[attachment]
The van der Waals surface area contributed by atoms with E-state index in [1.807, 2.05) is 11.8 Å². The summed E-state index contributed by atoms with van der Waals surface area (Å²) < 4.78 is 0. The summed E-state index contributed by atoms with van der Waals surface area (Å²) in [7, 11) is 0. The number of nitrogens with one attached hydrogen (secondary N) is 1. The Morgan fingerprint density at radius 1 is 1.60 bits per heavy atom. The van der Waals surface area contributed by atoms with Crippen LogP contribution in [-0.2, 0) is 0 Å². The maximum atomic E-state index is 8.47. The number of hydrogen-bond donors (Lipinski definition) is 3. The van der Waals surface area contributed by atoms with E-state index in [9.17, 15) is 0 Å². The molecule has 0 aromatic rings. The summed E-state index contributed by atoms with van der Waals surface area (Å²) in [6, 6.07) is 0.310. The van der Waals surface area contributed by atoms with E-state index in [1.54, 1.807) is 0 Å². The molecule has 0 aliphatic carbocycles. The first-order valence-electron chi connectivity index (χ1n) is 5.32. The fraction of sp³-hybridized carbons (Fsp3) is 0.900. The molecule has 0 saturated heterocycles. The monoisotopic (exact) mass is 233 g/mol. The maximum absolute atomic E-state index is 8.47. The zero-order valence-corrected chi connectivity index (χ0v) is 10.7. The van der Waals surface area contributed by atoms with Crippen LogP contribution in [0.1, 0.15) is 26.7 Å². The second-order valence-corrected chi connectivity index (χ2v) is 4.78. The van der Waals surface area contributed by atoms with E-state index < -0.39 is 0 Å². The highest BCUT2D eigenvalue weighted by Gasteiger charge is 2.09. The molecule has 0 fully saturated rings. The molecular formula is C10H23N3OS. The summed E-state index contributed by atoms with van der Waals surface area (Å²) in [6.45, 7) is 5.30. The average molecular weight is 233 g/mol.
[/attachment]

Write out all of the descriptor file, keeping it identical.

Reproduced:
The van der Waals surface area contributed by atoms with E-state index in [1.807, 2.05) is 11.8 Å². The summed E-state index contributed by atoms with van der Waals surface area (Å²) < 4.78 is 0. The summed E-state index contributed by atoms with van der Waals surface area (Å²) in [7, 11) is 0. The number of nitrogens with one attached hydrogen (secondary N) is 1. The Morgan fingerprint density at radius 1 is 1.60 bits per heavy atom. The van der Waals surface area contributed by atoms with Crippen LogP contribution in [-0.2, 0) is 0 Å². The maximum atomic E-state index is 8.47. The number of hydrogen-bond donors (Lipinski definition) is 3. The van der Waals surface area contributed by atoms with E-state index in [9.17, 15) is 0 Å². The molecule has 0 aromatic rings. The summed E-state index contributed by atoms with van der Waals surface area (Å²) in [6, 6.07) is 0.310. The van der Waals surface area contributed by atoms with E-state index in [1.54, 1.807) is 0 Å². The molecule has 0 aliphatic carbocycles. The first-order valence-electron chi connectivity index (χ1n) is 5.32. The fraction of sp³-hybridized carbons (Fsp3) is 0.900. The molecule has 0 saturated heterocycles. The monoisotopic (exact) mass is 233 g/mol. The maximum absolute atomic E-state index is 8.47. The zero-order valence-corrected chi connectivity index (χ0v) is 10.7. The van der Waals surface area contributed by atoms with Crippen LogP contribution in [0.1, 0.15) is 26.7 Å². The second-order valence-corrected chi connectivity index (χ2v) is 4.78. The van der Waals surface area contributed by atoms with E-state index < -0.39 is 0 Å². The highest BCUT2D eigenvalue weighted by Gasteiger charge is 2.09. The molecule has 0 fully saturated rings. The molecular formula is C10H23N3OS. The summed E-state index contributed by atoms with van der Waals surface area (Å²) in [6.45, 7) is 5.30. The average molecular weight is 233 g/mol.